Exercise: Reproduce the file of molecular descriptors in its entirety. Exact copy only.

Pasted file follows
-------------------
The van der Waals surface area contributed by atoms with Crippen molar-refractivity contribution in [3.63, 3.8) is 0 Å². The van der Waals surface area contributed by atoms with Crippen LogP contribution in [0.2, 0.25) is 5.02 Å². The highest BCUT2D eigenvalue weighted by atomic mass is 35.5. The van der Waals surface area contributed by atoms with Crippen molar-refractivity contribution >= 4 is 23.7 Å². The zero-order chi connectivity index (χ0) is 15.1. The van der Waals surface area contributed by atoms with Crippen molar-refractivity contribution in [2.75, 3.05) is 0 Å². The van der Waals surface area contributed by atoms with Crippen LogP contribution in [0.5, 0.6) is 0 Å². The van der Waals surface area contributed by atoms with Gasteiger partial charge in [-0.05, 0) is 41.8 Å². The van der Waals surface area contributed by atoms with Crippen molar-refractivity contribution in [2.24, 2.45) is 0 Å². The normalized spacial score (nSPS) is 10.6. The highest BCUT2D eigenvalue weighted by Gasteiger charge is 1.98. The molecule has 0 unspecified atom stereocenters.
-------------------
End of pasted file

The van der Waals surface area contributed by atoms with Crippen molar-refractivity contribution in [3.63, 3.8) is 0 Å². The van der Waals surface area contributed by atoms with Crippen LogP contribution in [0.2, 0.25) is 5.02 Å². The highest BCUT2D eigenvalue weighted by atomic mass is 35.5. The van der Waals surface area contributed by atoms with Crippen molar-refractivity contribution >= 4 is 23.7 Å². The zero-order chi connectivity index (χ0) is 15.1. The van der Waals surface area contributed by atoms with Crippen molar-refractivity contribution in [2.75, 3.05) is 0 Å². The van der Waals surface area contributed by atoms with Crippen LogP contribution in [0.5, 0.6) is 0 Å². The van der Waals surface area contributed by atoms with Gasteiger partial charge in [-0.05, 0) is 41.8 Å². The van der Waals surface area contributed by atoms with Crippen molar-refractivity contribution in [2.24, 2.45) is 0 Å². The normalized spacial score (nSPS) is 10.6. The highest BCUT2D eigenvalue weighted by Gasteiger charge is 1.98. The molecule has 0 unspecified atom stereocenters.